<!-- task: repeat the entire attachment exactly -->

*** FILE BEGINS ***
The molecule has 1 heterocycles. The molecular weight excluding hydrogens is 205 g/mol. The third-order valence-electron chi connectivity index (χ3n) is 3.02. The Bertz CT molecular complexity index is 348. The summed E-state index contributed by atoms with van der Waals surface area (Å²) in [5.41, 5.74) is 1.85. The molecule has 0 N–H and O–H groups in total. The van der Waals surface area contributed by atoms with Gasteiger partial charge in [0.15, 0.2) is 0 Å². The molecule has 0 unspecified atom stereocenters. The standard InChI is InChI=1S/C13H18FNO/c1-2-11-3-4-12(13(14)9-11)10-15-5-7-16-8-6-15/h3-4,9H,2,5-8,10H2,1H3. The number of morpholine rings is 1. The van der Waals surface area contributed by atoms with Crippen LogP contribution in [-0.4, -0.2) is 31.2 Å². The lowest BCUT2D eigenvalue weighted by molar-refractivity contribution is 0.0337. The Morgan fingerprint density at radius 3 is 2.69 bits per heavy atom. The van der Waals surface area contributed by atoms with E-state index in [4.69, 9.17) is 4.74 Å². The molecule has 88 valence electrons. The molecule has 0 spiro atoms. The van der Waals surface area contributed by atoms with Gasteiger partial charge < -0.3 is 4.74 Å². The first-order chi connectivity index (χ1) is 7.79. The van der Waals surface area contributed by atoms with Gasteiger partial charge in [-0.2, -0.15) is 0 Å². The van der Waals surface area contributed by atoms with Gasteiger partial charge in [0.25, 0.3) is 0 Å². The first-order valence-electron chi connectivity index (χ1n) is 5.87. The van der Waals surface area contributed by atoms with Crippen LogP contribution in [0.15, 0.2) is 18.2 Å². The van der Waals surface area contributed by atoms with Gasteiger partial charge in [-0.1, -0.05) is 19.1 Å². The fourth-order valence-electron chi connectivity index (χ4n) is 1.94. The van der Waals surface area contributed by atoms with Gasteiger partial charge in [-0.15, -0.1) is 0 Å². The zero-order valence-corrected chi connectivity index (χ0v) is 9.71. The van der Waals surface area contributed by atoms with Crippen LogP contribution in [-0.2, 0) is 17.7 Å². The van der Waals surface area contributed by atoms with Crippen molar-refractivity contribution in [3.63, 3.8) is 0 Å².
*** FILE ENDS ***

The molecule has 1 heterocycles. The molecular weight excluding hydrogens is 205 g/mol. The third-order valence-electron chi connectivity index (χ3n) is 3.02. The Bertz CT molecular complexity index is 348. The summed E-state index contributed by atoms with van der Waals surface area (Å²) in [5.41, 5.74) is 1.85. The molecule has 0 N–H and O–H groups in total. The van der Waals surface area contributed by atoms with Gasteiger partial charge in [0.15, 0.2) is 0 Å². The molecule has 0 unspecified atom stereocenters. The standard InChI is InChI=1S/C13H18FNO/c1-2-11-3-4-12(13(14)9-11)10-15-5-7-16-8-6-15/h3-4,9H,2,5-8,10H2,1H3. The number of morpholine rings is 1. The van der Waals surface area contributed by atoms with Crippen LogP contribution in [-0.4, -0.2) is 31.2 Å². The lowest BCUT2D eigenvalue weighted by molar-refractivity contribution is 0.0337. The Morgan fingerprint density at radius 3 is 2.69 bits per heavy atom. The van der Waals surface area contributed by atoms with E-state index in [4.69, 9.17) is 4.74 Å². The molecule has 88 valence electrons. The molecule has 0 spiro atoms. The van der Waals surface area contributed by atoms with Gasteiger partial charge < -0.3 is 4.74 Å². The first-order chi connectivity index (χ1) is 7.79. The van der Waals surface area contributed by atoms with Gasteiger partial charge in [-0.2, -0.15) is 0 Å². The van der Waals surface area contributed by atoms with Gasteiger partial charge in [0.25, 0.3) is 0 Å². The first-order valence-electron chi connectivity index (χ1n) is 5.87. The van der Waals surface area contributed by atoms with Crippen LogP contribution in [0.15, 0.2) is 18.2 Å². The van der Waals surface area contributed by atoms with Gasteiger partial charge in [-0.1, -0.05) is 19.1 Å². The fourth-order valence-electron chi connectivity index (χ4n) is 1.94. The van der Waals surface area contributed by atoms with Gasteiger partial charge in [-0.15, -0.1) is 0 Å². The zero-order valence-corrected chi connectivity index (χ0v) is 9.71. The van der Waals surface area contributed by atoms with Crippen LogP contribution in [-0.2, 0) is 17.7 Å². The van der Waals surface area contributed by atoms with Crippen molar-refractivity contribution in [3.63, 3.8) is 0 Å².